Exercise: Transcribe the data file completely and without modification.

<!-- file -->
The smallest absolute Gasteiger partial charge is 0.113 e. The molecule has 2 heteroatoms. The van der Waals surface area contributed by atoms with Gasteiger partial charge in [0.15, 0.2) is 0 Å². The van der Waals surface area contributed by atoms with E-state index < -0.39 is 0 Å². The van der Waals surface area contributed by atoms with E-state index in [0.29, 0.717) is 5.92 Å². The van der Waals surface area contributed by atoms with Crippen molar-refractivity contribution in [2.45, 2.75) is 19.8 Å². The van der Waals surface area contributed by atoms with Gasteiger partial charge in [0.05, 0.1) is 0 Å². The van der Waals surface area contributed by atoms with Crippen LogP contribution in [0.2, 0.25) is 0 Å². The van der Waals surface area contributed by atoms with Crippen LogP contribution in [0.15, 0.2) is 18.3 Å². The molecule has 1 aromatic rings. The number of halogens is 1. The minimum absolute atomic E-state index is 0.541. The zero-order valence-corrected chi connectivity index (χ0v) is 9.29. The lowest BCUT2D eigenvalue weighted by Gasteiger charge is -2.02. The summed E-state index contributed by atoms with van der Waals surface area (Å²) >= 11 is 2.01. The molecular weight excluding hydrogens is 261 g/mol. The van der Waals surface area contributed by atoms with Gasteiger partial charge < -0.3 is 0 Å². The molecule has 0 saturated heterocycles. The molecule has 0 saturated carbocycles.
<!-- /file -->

The smallest absolute Gasteiger partial charge is 0.113 e. The molecule has 2 heteroatoms. The van der Waals surface area contributed by atoms with Gasteiger partial charge in [0.15, 0.2) is 0 Å². The van der Waals surface area contributed by atoms with E-state index < -0.39 is 0 Å². The van der Waals surface area contributed by atoms with E-state index in [0.29, 0.717) is 5.92 Å². The van der Waals surface area contributed by atoms with Crippen molar-refractivity contribution in [2.45, 2.75) is 19.8 Å². The van der Waals surface area contributed by atoms with Gasteiger partial charge in [0.05, 0.1) is 0 Å². The van der Waals surface area contributed by atoms with Crippen LogP contribution in [0.2, 0.25) is 0 Å². The van der Waals surface area contributed by atoms with Crippen LogP contribution in [0.15, 0.2) is 18.3 Å². The molecule has 1 aromatic rings. The number of halogens is 1. The minimum absolute atomic E-state index is 0.541. The zero-order valence-corrected chi connectivity index (χ0v) is 9.29. The lowest BCUT2D eigenvalue weighted by Gasteiger charge is -2.02. The summed E-state index contributed by atoms with van der Waals surface area (Å²) >= 11 is 2.01. The molecular weight excluding hydrogens is 261 g/mol. The van der Waals surface area contributed by atoms with Gasteiger partial charge < -0.3 is 0 Å². The molecule has 0 saturated heterocycles. The molecule has 0 saturated carbocycles.